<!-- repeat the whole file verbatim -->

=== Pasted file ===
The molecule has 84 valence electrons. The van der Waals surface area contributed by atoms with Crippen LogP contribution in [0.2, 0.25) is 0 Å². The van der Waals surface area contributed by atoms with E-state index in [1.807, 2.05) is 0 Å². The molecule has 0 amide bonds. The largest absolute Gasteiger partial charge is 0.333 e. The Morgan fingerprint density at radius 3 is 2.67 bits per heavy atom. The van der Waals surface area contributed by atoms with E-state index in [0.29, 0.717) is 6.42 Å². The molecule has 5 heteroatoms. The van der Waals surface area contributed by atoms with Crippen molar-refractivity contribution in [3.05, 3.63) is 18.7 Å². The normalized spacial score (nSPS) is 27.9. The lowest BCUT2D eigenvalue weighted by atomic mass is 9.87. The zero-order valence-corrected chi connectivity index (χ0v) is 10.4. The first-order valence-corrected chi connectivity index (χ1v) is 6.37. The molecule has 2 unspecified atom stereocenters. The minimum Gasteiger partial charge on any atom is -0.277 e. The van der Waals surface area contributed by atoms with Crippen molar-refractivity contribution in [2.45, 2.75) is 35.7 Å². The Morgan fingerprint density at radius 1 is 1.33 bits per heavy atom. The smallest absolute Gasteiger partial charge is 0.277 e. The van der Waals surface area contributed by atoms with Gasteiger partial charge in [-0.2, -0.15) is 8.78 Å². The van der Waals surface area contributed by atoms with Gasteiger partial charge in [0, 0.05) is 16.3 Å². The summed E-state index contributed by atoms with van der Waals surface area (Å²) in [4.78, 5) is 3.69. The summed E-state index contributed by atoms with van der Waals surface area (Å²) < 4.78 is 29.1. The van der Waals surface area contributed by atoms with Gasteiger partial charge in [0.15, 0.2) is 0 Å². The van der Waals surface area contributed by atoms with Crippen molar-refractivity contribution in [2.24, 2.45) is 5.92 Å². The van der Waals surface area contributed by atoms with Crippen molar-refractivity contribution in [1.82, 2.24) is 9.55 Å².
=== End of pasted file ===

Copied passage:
The molecule has 84 valence electrons. The van der Waals surface area contributed by atoms with Crippen LogP contribution in [0.2, 0.25) is 0 Å². The van der Waals surface area contributed by atoms with E-state index in [1.807, 2.05) is 0 Å². The molecule has 0 amide bonds. The largest absolute Gasteiger partial charge is 0.333 e. The Morgan fingerprint density at radius 3 is 2.67 bits per heavy atom. The van der Waals surface area contributed by atoms with E-state index in [0.29, 0.717) is 6.42 Å². The molecule has 5 heteroatoms. The van der Waals surface area contributed by atoms with Crippen molar-refractivity contribution in [3.05, 3.63) is 18.7 Å². The normalized spacial score (nSPS) is 27.9. The lowest BCUT2D eigenvalue weighted by atomic mass is 9.87. The zero-order valence-corrected chi connectivity index (χ0v) is 10.4. The first-order valence-corrected chi connectivity index (χ1v) is 6.37. The molecule has 2 unspecified atom stereocenters. The minimum Gasteiger partial charge on any atom is -0.277 e. The van der Waals surface area contributed by atoms with Crippen molar-refractivity contribution in [2.45, 2.75) is 35.7 Å². The Morgan fingerprint density at radius 1 is 1.33 bits per heavy atom. The smallest absolute Gasteiger partial charge is 0.277 e. The van der Waals surface area contributed by atoms with Gasteiger partial charge in [-0.2, -0.15) is 8.78 Å². The van der Waals surface area contributed by atoms with Gasteiger partial charge in [0, 0.05) is 16.3 Å². The summed E-state index contributed by atoms with van der Waals surface area (Å²) in [4.78, 5) is 3.69. The summed E-state index contributed by atoms with van der Waals surface area (Å²) < 4.78 is 29.1. The van der Waals surface area contributed by atoms with Gasteiger partial charge in [0.15, 0.2) is 0 Å². The van der Waals surface area contributed by atoms with Crippen molar-refractivity contribution in [2.24, 2.45) is 5.92 Å². The van der Waals surface area contributed by atoms with Crippen molar-refractivity contribution in [1.82, 2.24) is 9.55 Å².